Andrew Flint –
As the thirteenth player left the club this weekend, misty-eyed memories of the famous 3-2 win over European powerhouses Bayern München seem very distant right now for FC Rostov. The fairytale adventure that took the unfashionable southern club to within a whisker of the league championship last summer – one goal on the final day would have handed them the title – and then onto the glamorous European odyssey through Bavaria, Holland, Madrid, Manchester and Prague is, unfortunately, morphing into the worst kind of nightmare.
In the summer transfer window they have lost almost their entire first-choice starting XI from the recently ended campaign, but perhaps more crucially the tactical mastermind behind the remarkable few years, Kurban Berdyev, has also departed. Barely six months go by without reports of wages going unpaid or of transfer bans being imposed, and with only around £2 million from incoming transfer fees so far there isn’t even the bonus of cash to spend on rebuilding.
To understand how this point has been reached, one needs to look back to a few years ago and brighter times off the pitch. Locally-educated businessman Ivan Savvidis, a close confidante of President Vladimir Putin, is rated as the 30th wealthiest man in Russia, and served as FC Rostov’s president from 2002 until 2005. He bought Greek club PAOK Salonika – and this year bought the entire port of Thessaloniki – but his company Agrocom had helped fund chronic shortages in player salaries at Rostov on numerous occasions over the past few years.
Finances Have Always Been a Problem for FC Rostov
With Savvidis in tow, the lack of funding from the Rostov Oblast regional government had been a surmountable obstacle, but in December last year, Agrocom pulled out of backing the endless shortfalls in club finances. While the club’s debt officially stands at around just €6 million, it is enough to put the payment of club employees into jeopardy. To put that figure in context, that is more than the total annual operating budget of most second-tier FNL clubs. On top of that, with the construction of the World Cup stadium in progress, it is impossible to see any increase in funds being made available to the club.
On that backdrop of economic uncertainty that not even Champions League and Europa League riches could resolve, it is hardly surprising that the biggest names would depart. The cosmetic changes at the club can all be traced back to last summer, however. Kurban Berdyev had revolutionised the fortunes of the club on the pitch by employing his trusted lieutenants such as Alexander Bukharov, Sardar Azmoun, Cesar Navas, Christian Noboa – all of whom played under him during his hugely successful time as Rubin Kazan boss – in a now-commonplace 3-5-2 system.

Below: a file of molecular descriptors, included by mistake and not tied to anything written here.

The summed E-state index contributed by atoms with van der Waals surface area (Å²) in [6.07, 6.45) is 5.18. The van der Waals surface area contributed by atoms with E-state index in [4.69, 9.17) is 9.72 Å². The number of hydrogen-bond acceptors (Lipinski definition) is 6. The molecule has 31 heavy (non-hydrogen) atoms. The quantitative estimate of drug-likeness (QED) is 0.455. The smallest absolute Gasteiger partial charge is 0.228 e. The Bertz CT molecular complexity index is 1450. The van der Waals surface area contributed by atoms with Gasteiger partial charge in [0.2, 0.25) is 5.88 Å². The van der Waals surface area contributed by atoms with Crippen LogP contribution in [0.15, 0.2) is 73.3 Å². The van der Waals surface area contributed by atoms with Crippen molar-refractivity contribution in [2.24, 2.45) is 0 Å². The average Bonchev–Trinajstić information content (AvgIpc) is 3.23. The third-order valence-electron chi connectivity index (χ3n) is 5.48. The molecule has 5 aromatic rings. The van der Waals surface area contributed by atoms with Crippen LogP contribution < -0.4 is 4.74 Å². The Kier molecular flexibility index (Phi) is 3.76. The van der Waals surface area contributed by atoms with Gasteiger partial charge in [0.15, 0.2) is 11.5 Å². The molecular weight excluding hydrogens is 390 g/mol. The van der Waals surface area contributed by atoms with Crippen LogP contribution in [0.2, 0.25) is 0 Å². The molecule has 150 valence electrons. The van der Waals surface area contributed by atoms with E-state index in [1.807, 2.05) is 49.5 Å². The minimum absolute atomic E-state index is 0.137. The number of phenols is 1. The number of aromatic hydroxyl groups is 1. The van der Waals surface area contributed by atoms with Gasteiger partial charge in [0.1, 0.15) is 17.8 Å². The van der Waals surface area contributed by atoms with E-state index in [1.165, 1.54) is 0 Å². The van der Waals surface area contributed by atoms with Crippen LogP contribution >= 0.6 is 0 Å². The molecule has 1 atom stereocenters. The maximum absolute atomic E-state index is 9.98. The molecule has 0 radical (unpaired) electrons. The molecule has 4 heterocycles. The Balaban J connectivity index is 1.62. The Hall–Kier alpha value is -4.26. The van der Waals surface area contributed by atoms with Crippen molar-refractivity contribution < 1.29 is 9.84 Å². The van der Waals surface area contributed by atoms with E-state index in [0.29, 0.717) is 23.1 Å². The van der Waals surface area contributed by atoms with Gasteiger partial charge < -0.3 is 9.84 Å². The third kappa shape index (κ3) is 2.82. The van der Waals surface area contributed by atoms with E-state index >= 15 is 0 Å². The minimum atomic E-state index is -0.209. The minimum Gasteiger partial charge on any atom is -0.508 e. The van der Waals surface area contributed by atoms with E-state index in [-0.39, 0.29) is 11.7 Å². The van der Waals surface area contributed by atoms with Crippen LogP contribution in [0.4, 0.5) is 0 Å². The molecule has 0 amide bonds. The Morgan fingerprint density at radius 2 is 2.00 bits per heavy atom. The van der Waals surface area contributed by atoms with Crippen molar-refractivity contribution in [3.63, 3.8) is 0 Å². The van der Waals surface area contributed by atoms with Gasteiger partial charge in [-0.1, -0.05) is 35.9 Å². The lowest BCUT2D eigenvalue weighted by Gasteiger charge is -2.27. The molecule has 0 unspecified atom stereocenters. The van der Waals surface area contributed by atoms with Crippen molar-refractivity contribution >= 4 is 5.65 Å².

Loyalty to Berdyev, as opposed to loyalty to the club, seems to be an explicit component of this tragic twist in the Rostov tale. Iranian wunderkind Azmoun was given his senior debut by Berdyev as a teenager in Kazan, but within six months of his manager leaving he had joined his mentor on loan. Last summer, having spent 18 months temporarily as an FC Rostov player he went AWOL from Rubin training in an apparent attempt to force through a permanent move. Both clubs claimed to have a legally binding contract with the player in a row that involved the Court of Arbitration for Sport and FIFA and ended with Azmoun starring in bursts on the pitch.
Berdyev has now Returned to Kazan
Berdyev has now returned to Kazan, and Azmoun himself has been taking part in Rubin training sessions. Although he has not officially signed terms, it seems only a matter of time before he rejoins Navas – who is also taking part in Rubin’s pre-season training camp – Soslan Dzhanayev, Vladimir Granat and Fyodor Kudryashov formally.
Zenit Saint Petersburg have been extremely active in the window so far after bringing in Roberto Mancini to replace Mircea Lucescu in the hot seat, with a seemingly increased willingness to spend more than last summer. The transfer funds from the sale of Hulk and Axel Witsel were considerable last summer, but they have raided Rostov to sign Dmitry Poloz, Alexander Erokhin, Denis Terentyev and Christian Noboa. The first three will satisfy the stringent foreigner’s limitations, but only Poloz and Noboa can be hopeful of a starting place.
Nevertheless, FC Rostov cannot compete with any club offering a reasonable contract to their players – just removing a salary off their books is a financial boost at the moment. Incoming transfers have a distinctly underwhelming feel to them, with many either castoffs from other Russian clubs, or lesser-known names from abroad. Saeed Ezzatolahi and Moussa Doumbia return from highly promising loan spells and can go some way towards replacing the loss of Erokhin and Noboa, but the overall momentum is negative.
With substantial reinforcements being made at the likes of Lokomotiv Moscow and Rubin Kazan, not to mention the strength in depth of last season’s top two – Zenit and Spartak Moscow – it is hard to see FC Rostov challenging for European football. Much more likely is a battle to keep their head above the water; the fate of their season rests heavily on the business they conduct over the next two months before the Russian transfer window slams shut. Losing the heart of the first XI has been bad enough, worse still to have no secure long-term funding in place; the biggest loss by far, however, is Berdyev.
Andrew Flint is an English freelance football writer living in Tyumen, Western Siberia, with his wife and two daughters. He has featured on These Football Times, Russian Football News, Four Four Two and Sovetski Sport, mostly focusing on full-length articles about derbies, youth development and the game in Russia. Due to his love for FC Tyumen, he is particularly interested in lower league Russian football and is looking to establish himself in time for the 2018 World Cup. Follow Andrew on Twitter @AndrewMijFlint.